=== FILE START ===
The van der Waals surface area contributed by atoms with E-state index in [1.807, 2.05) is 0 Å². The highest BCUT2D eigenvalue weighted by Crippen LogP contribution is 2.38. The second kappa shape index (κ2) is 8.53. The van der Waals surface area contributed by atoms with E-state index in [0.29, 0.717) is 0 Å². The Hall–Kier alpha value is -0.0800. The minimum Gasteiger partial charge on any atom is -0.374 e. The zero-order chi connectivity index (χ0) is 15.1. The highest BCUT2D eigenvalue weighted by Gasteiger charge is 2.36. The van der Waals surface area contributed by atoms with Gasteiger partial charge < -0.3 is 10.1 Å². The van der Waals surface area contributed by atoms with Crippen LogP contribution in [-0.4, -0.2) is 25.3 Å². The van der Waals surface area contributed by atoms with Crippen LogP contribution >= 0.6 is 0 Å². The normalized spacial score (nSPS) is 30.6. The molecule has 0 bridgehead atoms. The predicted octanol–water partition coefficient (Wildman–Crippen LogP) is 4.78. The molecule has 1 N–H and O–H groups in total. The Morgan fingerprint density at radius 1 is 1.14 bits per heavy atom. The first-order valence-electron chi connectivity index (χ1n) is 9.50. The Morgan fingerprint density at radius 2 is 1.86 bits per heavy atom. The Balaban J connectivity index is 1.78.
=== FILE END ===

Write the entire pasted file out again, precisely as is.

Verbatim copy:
The van der Waals surface area contributed by atoms with E-state index in [1.807, 2.05) is 0 Å². The highest BCUT2D eigenvalue weighted by Crippen LogP contribution is 2.38. The second kappa shape index (κ2) is 8.53. The van der Waals surface area contributed by atoms with E-state index in [0.29, 0.717) is 0 Å². The Hall–Kier alpha value is -0.0800. The minimum Gasteiger partial charge on any atom is -0.374 e. The zero-order chi connectivity index (χ0) is 15.1. The highest BCUT2D eigenvalue weighted by Gasteiger charge is 2.36. The van der Waals surface area contributed by atoms with Gasteiger partial charge < -0.3 is 10.1 Å². The van der Waals surface area contributed by atoms with Crippen LogP contribution in [-0.4, -0.2) is 25.3 Å². The van der Waals surface area contributed by atoms with Crippen LogP contribution >= 0.6 is 0 Å². The normalized spacial score (nSPS) is 30.6. The molecule has 0 bridgehead atoms. The predicted octanol–water partition coefficient (Wildman–Crippen LogP) is 4.78. The molecule has 1 N–H and O–H groups in total. The Morgan fingerprint density at radius 1 is 1.14 bits per heavy atom. The first-order valence-electron chi connectivity index (χ1n) is 9.50. The Morgan fingerprint density at radius 2 is 1.86 bits per heavy atom. The Balaban J connectivity index is 1.78.